Scientist in charge of coronavirus vaccine tells LBC how trials are going

30 April 2020, 09:54

By Adrian Sherling

The professor leading the coronavirus vaccine trials has told LBC the difficulties they face in getting a product ready for use.

Professor Robin Shattock is the scientist leading the Covid-19 vaccine trials at Imperial College.

He told Nick Ferrari that there is no quick way to create a safe and effective vaccine.

"There are no shortcuts with developing a vaccine. One of the reasons for that is that safety is paramount.

"Most people will only get mild symptoms from this virus and yet we need to vaccinate everybody to protect the most vulnerable people in the population. So we need to be sure that vaccines are very safe and also sure that they are going to work really well before we introduce them widely into any population.

"The challenge is that we need to test the vaccine in the community to see if it prevents infection. That will probably not be in large trials until October time and then it depends on how many people are being infected in the community as to how quickly we can determine whether it's protecting people from getting the infection.

"So if social distancing and lockdown work really well, it will take us longer to determine whether a vaccine works.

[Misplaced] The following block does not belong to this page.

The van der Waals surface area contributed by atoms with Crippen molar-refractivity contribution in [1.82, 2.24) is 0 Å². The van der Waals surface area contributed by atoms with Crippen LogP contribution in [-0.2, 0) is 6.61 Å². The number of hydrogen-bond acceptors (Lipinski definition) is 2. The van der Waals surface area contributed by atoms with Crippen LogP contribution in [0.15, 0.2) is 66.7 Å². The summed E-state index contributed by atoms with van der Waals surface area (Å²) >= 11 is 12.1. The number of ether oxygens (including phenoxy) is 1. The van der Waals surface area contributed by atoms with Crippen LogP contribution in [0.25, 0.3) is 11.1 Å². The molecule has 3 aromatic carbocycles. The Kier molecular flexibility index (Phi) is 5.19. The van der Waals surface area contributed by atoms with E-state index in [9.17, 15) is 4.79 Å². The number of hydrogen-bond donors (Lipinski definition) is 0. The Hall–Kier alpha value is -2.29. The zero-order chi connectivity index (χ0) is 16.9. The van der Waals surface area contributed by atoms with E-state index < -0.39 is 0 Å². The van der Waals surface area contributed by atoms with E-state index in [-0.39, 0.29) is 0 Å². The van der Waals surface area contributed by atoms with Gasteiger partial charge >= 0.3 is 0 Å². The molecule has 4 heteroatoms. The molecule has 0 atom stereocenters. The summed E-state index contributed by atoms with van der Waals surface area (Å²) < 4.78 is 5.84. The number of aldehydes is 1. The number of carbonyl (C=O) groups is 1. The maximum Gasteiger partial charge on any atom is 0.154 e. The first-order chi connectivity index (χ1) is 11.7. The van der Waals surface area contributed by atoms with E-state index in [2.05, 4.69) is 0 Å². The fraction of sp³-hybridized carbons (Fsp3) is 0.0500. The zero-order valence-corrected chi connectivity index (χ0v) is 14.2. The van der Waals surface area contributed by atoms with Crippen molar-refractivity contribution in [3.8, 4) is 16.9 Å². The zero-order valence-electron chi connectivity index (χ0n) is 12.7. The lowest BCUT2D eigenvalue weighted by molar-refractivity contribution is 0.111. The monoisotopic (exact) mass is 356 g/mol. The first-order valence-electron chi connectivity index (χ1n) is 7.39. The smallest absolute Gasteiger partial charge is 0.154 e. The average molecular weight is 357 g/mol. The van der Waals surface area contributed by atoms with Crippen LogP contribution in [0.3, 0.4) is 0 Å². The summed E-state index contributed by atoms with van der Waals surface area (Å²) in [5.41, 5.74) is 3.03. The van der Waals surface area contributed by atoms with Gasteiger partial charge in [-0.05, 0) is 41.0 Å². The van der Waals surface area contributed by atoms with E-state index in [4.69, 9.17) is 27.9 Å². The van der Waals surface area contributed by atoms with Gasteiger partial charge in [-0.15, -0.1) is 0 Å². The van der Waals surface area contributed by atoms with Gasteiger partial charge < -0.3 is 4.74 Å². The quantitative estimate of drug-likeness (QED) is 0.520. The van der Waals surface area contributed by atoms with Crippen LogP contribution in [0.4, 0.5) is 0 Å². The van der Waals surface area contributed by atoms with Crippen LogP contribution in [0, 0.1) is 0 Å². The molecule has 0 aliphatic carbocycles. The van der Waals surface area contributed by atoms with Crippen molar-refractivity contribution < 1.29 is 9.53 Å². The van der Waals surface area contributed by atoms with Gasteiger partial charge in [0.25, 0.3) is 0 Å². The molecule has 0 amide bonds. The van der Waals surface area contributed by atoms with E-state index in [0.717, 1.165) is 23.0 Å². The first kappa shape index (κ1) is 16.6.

"Obviously we would like there to be less infections, but that will be challenging in terms of the timelines of getting the numbers to prove that the vaccine is really working efficiently."

Nick Ferrari heard from the man in charge of running the UK vaccine trials
Nick Ferrari heard from the man in charge of running the UK vaccine trials. Picture: LBC / PA

The way the trial will work is that half the group will be given the vaccine and half a placebo vaccine. They hope to show that the group with the vaccine will show fewer or even no infections.

But that leaves a tricky paradox - the trials will be most effective if lockdown is eased, but that risks more people getting infected

The professor said: "That is always going to be the dilemma.

"What we are also looking at is whether we can start to think about doing a second vaccine trial somewhere else in the world where there might be higher incidents.

"It's one of the things that we have to factor into the timelines and why I can't say we will know by this date. It requires getting those numbers."

Watch his full interview at the top of the page.

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